ABSTRACT Tags are useful text-based labels that encode semantic information about music (instrumentation, genres, emotions, geographic origins). While there are a number of ways to collect and generate tags, there is generally a data sparsity problem in which very few songs and artists have been accurately annotated with a sufficiently large set of relevant tags. We explore the idea of tag propagation to help alleviate the data sparsity problem. Tag propagation, originally proposed by Sordo et al., involves annotating a novel artist with tags that have been frequently associated with other similar artists. In this paper, we explore four approaches for computing artists similarity based on dif- ferent sources of music information (user preference data, social tags, web documents, and audio content). We com- pare these approaches in terms of their ability to accurately propagate three different types of tags (genres, acoustic de- scriptors, social tags). We find that the approach based on collaborative filtering performs best. This is somewhat surprising considering that it is the only approach that is not explicitly based on notions of semantic similarity. We also find that tag propagation based on content-based mu- sic analysis results in relatively poor performance.

ismir2009-proceedings.pdf (page 387 of 775)MUSIC MOOD REPRESENTATIONS FROM SOCIAL TAGS

Cyril Laurier, Mohamed Sordo, Joan Serra, Perfecto Herrera

ABSTRACT This paper presents findings about mood representations. We aim to analyze how do people tag music by mood, to create representations based on this data and to study the agreement between experts and a large community. For this purpose, we create a semantic mood space from last.fm tags using Latent Semantic Analysis. With an unsuper- vised clustering approach, we derive from this space an ideal categorical representation. We compare our commu- nity based semantic space with expert representations from Hevner and the clusters from the MIREX Audio Mood Classification task. Using dimensional reduction with a Self-Organizing Map, we obtain a 2D representation that we compare with the dimensional model from Russell. We present as well a tree diagram of the mood tags obtained with a hierarchical clustering approach. All these results show a consistency between the community and the ex- perts as well as some limitations of current expert models. This study demonstrates a particular relevancy of the basic emotions model with four mood clusters that can be sum- marized as: happy, sad, angry and tender. This outcome can help to create better ground truth and to provide more realistic mood classification algorithms. Furthermore, this method can be applied to other types of representations to build better computational models.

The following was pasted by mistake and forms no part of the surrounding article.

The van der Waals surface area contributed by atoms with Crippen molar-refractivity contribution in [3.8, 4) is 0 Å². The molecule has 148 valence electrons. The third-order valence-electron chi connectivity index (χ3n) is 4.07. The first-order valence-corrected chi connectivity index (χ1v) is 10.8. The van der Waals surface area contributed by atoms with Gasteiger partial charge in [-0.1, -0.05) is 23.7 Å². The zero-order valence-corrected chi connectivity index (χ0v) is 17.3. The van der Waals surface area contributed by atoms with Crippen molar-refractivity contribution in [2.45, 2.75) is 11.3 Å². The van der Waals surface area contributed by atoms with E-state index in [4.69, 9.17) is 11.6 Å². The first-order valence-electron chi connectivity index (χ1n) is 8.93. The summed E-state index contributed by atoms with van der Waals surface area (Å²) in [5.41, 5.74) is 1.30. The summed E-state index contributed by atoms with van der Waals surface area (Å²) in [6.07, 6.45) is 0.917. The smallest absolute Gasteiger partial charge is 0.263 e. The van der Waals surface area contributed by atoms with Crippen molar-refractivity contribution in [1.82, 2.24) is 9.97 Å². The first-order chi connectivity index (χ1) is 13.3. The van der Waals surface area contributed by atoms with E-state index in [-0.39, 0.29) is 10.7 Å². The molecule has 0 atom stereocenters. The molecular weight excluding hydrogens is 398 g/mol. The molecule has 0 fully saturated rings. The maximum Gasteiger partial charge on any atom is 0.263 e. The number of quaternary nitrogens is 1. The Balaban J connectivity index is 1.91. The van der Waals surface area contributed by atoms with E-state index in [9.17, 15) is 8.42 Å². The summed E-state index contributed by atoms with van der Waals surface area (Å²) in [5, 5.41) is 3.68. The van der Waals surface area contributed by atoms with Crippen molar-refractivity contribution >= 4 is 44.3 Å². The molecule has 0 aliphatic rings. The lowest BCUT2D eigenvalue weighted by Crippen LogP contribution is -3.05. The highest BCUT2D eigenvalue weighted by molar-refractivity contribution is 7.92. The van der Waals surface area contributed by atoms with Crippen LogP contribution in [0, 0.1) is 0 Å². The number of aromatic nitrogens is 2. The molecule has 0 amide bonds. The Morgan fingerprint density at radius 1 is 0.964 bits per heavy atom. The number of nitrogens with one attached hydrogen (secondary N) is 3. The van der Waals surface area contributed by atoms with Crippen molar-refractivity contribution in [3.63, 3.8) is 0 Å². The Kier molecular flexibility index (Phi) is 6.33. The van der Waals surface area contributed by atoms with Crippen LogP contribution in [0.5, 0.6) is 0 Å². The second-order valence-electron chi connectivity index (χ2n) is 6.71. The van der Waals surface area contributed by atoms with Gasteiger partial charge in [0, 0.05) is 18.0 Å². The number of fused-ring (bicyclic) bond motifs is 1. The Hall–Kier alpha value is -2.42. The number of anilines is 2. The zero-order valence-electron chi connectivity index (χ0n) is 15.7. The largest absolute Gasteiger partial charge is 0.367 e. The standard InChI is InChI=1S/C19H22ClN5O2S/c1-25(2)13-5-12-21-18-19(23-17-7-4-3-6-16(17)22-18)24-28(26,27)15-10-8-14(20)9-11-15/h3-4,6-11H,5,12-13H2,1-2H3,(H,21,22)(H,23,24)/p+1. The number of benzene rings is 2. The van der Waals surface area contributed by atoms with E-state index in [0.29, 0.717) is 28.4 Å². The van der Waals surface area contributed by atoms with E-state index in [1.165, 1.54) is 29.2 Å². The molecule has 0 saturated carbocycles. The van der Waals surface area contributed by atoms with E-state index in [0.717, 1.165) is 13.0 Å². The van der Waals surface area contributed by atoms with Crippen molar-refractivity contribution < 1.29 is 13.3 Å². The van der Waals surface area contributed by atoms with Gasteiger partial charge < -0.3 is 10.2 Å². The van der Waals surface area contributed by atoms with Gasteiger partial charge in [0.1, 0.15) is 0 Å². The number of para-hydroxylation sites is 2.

EVALUATION OF ALGORITHMS USING GAMES: THE CASE OF MUSIC TAGGING

Edith Law, Kris West, Michael Mandel, Mert Bay, J. Stephen Downie

Abstract Search by keyword is an extremely popular method for retrieving music. To support this, novel algorithms that automatically tag music are being developed. The conventional way to evaluate audio tagging algorithms is to com- pute measures of agreement between the output and the ground truth set. In this work, we introduce a new method for evaluating audio tagging algorithms on a large scale by collecting set-level judgments from players of a human computation game called TagATune. We present the de- sign and preliminary results of an experiment comparing five algorithms using this new evaluation metric, and con- trast the results with those obtained by applying several conventional agreement-based evaluation metrics.

ismir2009-proceedings.pdf (page 400 of 775)

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ISMIR Poster Madness #3

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ISMIR Oral Session 4 – Music Recommendation and playlisting

Music Recommendation and playlisting

Session Chair:  Douglas Turnbull

CONTINUOUS PLSI AND SMOOTHING TECHNIQUES FOR HYBRID MUSIC RECOMMENDATION

by Kazuyoshi Yoshii and Masataka Goto